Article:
The water on earth arrived 4-5 billion years ago, and is all the water that ever was or will be on earth. More than 97% of the Earth’s water lies within the oceans. The remaining 2.8% is the water within the land masses- lakes, rivers and groundwater. The land masses contain all the fresh water on the planet. Most of that freshwater is contained in icecaps and glaciers (for now). The remaining fresh water is stored primarily in the subsurface as ground water and a lesser amount is stored in lakes and flows as rivers which are renewed by rainfall.
For more than 4 billion years, the original water in the atmosphere has fallen back to the surface as raindrops or snow, flowed into streams and rivers and on to the oceans, then evaporated when heated by the sun and formed into clouds in the sky. The water on earth never rests, it is constantly moving within the complex pathways of the hydrologic cycle and over a wide variety of time scales. Water moves quickly through some pathways -rain falling in summer may return to the atmosphere in a matter of hours or days by evaporation. Water may travel through other pathways for years, decades, centuries, or more by being absorbed into the ground and percolating below to be trapped in bedrock as groundwater.
The water molecules in our glass of drinking water have traveled through the air, ground, streams, and oceans over and over again in the billions of years since the earth formed. The water has absorbed various particles in the journey beyond the H2O molecules themselves. In every cup of water that we drink are H2O molecules that have previously traveled the earth and through the intestines of countless generations of fish, birds and mammals, yet the water remained fresh and clean.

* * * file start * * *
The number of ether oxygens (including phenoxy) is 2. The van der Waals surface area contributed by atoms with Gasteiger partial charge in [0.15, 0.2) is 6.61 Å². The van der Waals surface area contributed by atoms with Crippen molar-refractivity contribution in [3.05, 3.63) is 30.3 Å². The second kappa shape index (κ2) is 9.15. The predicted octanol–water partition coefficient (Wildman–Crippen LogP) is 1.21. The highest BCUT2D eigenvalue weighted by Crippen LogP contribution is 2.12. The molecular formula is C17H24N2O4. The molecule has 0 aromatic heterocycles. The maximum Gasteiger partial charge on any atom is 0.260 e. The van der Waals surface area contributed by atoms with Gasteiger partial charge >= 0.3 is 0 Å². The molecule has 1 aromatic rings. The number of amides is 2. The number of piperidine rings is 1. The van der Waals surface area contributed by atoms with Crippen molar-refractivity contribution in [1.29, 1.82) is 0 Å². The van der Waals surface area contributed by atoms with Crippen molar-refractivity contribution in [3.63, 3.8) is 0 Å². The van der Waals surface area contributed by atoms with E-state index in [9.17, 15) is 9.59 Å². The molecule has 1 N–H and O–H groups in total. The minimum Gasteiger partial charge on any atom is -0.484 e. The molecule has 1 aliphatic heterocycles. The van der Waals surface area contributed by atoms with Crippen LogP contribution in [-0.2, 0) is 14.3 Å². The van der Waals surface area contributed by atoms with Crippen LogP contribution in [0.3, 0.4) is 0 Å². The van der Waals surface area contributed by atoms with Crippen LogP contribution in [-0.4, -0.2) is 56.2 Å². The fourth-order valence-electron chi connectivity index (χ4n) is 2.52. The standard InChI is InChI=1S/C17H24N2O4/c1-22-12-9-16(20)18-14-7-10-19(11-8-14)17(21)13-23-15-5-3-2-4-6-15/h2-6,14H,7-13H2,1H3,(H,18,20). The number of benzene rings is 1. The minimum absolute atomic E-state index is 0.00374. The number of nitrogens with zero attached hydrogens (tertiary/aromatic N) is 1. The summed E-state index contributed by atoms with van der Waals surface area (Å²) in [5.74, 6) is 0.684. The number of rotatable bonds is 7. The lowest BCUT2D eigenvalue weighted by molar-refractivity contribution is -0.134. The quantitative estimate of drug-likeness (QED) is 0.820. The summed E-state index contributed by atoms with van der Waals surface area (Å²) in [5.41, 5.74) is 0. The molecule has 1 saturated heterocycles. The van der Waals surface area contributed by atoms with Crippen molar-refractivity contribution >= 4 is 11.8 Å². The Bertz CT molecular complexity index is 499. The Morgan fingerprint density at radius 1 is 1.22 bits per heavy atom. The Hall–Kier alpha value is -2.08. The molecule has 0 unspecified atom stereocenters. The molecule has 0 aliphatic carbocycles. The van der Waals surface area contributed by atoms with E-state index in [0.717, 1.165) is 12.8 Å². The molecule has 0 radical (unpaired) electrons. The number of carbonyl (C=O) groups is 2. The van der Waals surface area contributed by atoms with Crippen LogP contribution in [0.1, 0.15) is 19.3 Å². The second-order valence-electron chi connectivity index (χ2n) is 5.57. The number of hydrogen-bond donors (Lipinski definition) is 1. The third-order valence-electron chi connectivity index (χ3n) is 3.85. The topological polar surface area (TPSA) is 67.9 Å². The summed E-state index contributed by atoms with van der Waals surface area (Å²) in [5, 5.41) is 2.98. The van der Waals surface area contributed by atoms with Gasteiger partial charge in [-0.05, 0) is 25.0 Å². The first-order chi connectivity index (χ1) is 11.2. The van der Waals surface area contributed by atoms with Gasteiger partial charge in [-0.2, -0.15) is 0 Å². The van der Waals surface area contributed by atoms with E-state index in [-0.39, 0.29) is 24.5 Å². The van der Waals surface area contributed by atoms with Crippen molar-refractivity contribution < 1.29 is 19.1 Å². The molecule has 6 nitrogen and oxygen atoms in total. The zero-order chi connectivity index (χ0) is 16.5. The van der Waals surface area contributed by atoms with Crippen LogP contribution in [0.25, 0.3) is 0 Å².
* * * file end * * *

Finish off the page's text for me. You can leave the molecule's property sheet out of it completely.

The processes of nature sterilizes water and prepares it for reuse. When water droplets are evaporated by exposure to ultraviolet rays of the sun, or high levels of oxygen when flowing roughly down waterfalls bacteria and viruses are degraded or destroyed and most biological contaminants are removed during the journey.When plant roots absorb nutrients and H2O molecules the water is transported to the leaves and evaporated back into the atmosphere. "Transpiration" moves H2O molecules from liquid to vapor form, and sterilizes the water in the process. Transpiration removes water from soil and streams, and releases it as water vapor in the atmosphere.
When our nation was occupied by few hunter gatherers, population levels were very low. Water contamination by their human wastes were not a major health issue because the natural processes were adequate and wildlife in natural areas would rarely be concentrated enough to create sufficient waste to affect water quality in the east. (The environmental impact of the vast herds of buffalo are for a different discussion.) As water flowed to natural streams, exposure to sunlight/oxygen soon killed most harmful bacteria and viruses excreted by wildlife. Water was abundant.
Water is precious and for too long we have taken it for granted and assumed it should be cheap. Today many once-natural areas have been developed as farms, towns, suburbs and cities. The human population has grown so large and humans are concentrated in such density that natural processes cannot clean our wastewater before the next community downstream plans to use it for drinking water. We now treat our waste water and drinking water to remove contaminants, but we create contaminants faster than we remove them. We have created chemicals to spray on our land, rinse down the drain, flush down the toilet and dump into our rivers; and our suburban communities are exacerbating "natural" wildlife pollution, by removing massive amounts of natural habitat and concentration the wildlife populations in narrow strips of land. Water pollution is a modern phenomenon created by mankind and we excel at it.